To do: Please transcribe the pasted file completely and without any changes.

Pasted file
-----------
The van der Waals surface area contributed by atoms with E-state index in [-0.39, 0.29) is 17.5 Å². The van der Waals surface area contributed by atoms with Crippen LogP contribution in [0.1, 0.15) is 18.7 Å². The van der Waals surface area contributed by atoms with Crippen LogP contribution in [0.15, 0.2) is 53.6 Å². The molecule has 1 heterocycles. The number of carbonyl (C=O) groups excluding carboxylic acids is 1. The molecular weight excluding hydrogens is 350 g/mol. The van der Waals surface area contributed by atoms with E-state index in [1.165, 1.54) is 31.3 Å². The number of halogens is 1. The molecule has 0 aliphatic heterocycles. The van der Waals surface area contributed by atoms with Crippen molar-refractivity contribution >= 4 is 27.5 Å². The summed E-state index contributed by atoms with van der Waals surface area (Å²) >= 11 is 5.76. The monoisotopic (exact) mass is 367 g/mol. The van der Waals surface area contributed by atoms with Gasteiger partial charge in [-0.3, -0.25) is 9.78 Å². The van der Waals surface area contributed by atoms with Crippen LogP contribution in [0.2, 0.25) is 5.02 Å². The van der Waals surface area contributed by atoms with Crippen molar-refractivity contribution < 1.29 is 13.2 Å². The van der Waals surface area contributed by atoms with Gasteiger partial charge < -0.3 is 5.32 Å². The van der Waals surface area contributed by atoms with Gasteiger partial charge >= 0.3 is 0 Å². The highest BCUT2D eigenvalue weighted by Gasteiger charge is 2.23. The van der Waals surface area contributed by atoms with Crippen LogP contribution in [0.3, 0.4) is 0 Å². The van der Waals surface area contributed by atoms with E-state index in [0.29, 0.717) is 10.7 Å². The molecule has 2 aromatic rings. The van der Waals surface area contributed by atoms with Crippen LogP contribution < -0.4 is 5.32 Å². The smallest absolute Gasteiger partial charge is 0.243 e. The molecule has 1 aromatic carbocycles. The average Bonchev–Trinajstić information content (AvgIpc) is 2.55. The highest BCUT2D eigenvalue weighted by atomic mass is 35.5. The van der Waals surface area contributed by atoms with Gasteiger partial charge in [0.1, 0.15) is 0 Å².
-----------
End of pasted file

The van der Waals surface area contributed by atoms with E-state index in [-0.39, 0.29) is 17.5 Å². The van der Waals surface area contributed by atoms with Crippen LogP contribution in [0.1, 0.15) is 18.7 Å². The van der Waals surface area contributed by atoms with Crippen LogP contribution in [0.15, 0.2) is 53.6 Å². The molecule has 1 heterocycles. The number of carbonyl (C=O) groups excluding carboxylic acids is 1. The molecular weight excluding hydrogens is 350 g/mol. The van der Waals surface area contributed by atoms with E-state index in [1.165, 1.54) is 31.3 Å². The number of halogens is 1. The molecule has 0 aliphatic heterocycles. The van der Waals surface area contributed by atoms with Crippen molar-refractivity contribution >= 4 is 27.5 Å². The summed E-state index contributed by atoms with van der Waals surface area (Å²) >= 11 is 5.76. The monoisotopic (exact) mass is 367 g/mol. The van der Waals surface area contributed by atoms with Gasteiger partial charge in [-0.3, -0.25) is 9.78 Å². The van der Waals surface area contributed by atoms with Crippen LogP contribution in [0.2, 0.25) is 5.02 Å². The van der Waals surface area contributed by atoms with Crippen molar-refractivity contribution < 1.29 is 13.2 Å². The van der Waals surface area contributed by atoms with Gasteiger partial charge < -0.3 is 5.32 Å². The van der Waals surface area contributed by atoms with Gasteiger partial charge >= 0.3 is 0 Å². The highest BCUT2D eigenvalue weighted by Gasteiger charge is 2.23. The van der Waals surface area contributed by atoms with Crippen LogP contribution in [0.3, 0.4) is 0 Å². The van der Waals surface area contributed by atoms with E-state index in [0.29, 0.717) is 10.7 Å². The molecule has 2 aromatic rings. The van der Waals surface area contributed by atoms with Crippen LogP contribution < -0.4 is 5.32 Å². The smallest absolute Gasteiger partial charge is 0.243 e. The molecule has 1 aromatic carbocycles. The average Bonchev–Trinajstić information content (AvgIpc) is 2.55. The highest BCUT2D eigenvalue weighted by atomic mass is 35.5. The van der Waals surface area contributed by atoms with Gasteiger partial charge in [0.1, 0.15) is 0 Å².